CREDIT: This story was first seen in the Yorkshire Evening Post
GP services in Leeds have reached crisis point, experts have warned.
The Yorkshire Evening Post has revealed the difficulties patients face to make a doctor’s appointment, as detailed in responses to their Big Cities survey, which highlighted the issues that matter most to people living in Leeds – from public transport to social care.
A leading doctor in the city warned that GP services in the city have reached “crisis point”, as the difficulties patients face to make a doctor’s appointment increase.
Almost half (46% ) of all people who responded to the survey said they struggled to make an appointment with a GP in the city last year – this is almost double the amount who said that they struggled to get a dentist appointment (24%). The results also revealed that nearly one third of people who took part struggled to get an appointment at hospital, or to see a specialist, in 2016.
Leeds GP Dr Richard Vautrey, chairman of the British Medical Association’s GP committee, said there is now a shortage of GPs in Leeds as doctors are under pressure to meet growing demand for services.
“In Leeds we are at a crisis point,” he told the Yorkshire Evening Post .
“We do need to recognise that the lack of investment is having an impact.
“We have been highlighting this for a number of years now and under-funding of general practice is having a big impact. There isn’t enough staff to meet the growing number of population in Leeds.”
Hospitals, GP and dental practices topped the list in the survey of areas in Leeds that people wanted to see increased spending.
More than 40% said that more cash needed to be spent on staffing rather than healthcare services. When asked if they would pay an extra 1p on income tax, in order to fund better healthcare services, a resounding 71% agreed or strongly agreed.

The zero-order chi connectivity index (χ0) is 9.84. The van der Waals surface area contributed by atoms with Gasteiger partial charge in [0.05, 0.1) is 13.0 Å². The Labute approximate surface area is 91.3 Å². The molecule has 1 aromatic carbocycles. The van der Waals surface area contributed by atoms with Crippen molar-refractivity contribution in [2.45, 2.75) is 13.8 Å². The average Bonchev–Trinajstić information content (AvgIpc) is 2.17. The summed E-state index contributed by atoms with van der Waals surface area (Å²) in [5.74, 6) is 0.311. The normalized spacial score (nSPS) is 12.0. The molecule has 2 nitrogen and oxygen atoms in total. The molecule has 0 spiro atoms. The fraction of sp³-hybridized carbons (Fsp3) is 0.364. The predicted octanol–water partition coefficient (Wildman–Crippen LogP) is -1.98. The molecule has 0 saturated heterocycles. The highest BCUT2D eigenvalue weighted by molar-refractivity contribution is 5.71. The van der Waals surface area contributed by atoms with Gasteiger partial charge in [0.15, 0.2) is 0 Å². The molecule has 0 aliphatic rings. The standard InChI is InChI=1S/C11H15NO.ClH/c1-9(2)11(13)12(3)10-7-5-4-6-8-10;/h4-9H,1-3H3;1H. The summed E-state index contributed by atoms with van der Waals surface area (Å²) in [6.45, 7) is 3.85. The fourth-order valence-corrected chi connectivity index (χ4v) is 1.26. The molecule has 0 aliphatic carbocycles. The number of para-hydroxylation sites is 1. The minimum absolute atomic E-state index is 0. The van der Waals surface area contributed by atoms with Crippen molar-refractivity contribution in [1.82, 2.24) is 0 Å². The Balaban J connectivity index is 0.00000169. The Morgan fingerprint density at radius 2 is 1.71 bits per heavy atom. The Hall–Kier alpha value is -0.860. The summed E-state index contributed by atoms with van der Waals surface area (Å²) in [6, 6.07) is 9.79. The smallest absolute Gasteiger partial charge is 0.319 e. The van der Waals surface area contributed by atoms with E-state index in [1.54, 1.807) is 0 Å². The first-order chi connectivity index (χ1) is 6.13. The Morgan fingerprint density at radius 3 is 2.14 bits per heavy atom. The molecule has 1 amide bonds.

Dr Vautrey said the issues in Leeds are being felt nationally.
“We have been highlighting this for a number of years now and under-funding of general practice is having a big impact,” he said.
“This is a national issue. The number of new GPs coming forward to replace those who are retiring is not enough.”
It follows calls from Leeds City Council leader, councillor Judith Blake, who yesterday said cuts by central government had increased demand and cost on the NHS.
A spokesperson for the NHS Leeds Clinical Commissioning Groups Partnership said: “The national GP Patient Survey 2017, undertaken on behalf of NHS England, shows that eight out of 10 people are positive about their GP care with an overall positive rating for their experience.” The spokesperson said the NHS’s own GP Patient Survey results showed the number of patients struggling to get appointments in Leeds was “significantly lower” than those suggested in the Yorkshire Evening Post ’s survey.
They added: “In an effort to improve access to GP services we will be making further investments from April 2018 in primary care (GP) services on top of our existing additional funding we’ve allocated in 2017-2018.”
Professor Suzanne Hinchliffe, chief nurse at Leeds Teaching Hospitals NHS Trust, said the trust organises 1.3 million appointments every year, and aims to offer as much choice as possible for time, venue and dates.
She said: “We can’t always guarantee that patients will get their first choice but you can be assured that if you are referred to the hospital then you will be offered an appointment.
“Through our strong relationship with HealthWatch, we have been proactive in working together to seek patients’ views. We’ve nearly completed a programme of work to visit every outpatients department across the hospitals to survey patients on their experiences, including asking them of their experiences of the appointment booking system.
“Our own patient experience data shows that people generally have a good experience of their care at the hospitals. However, we’re always keen to receive further feedback from patients so that we can take action to ensure we continue delivering the highest quality care.”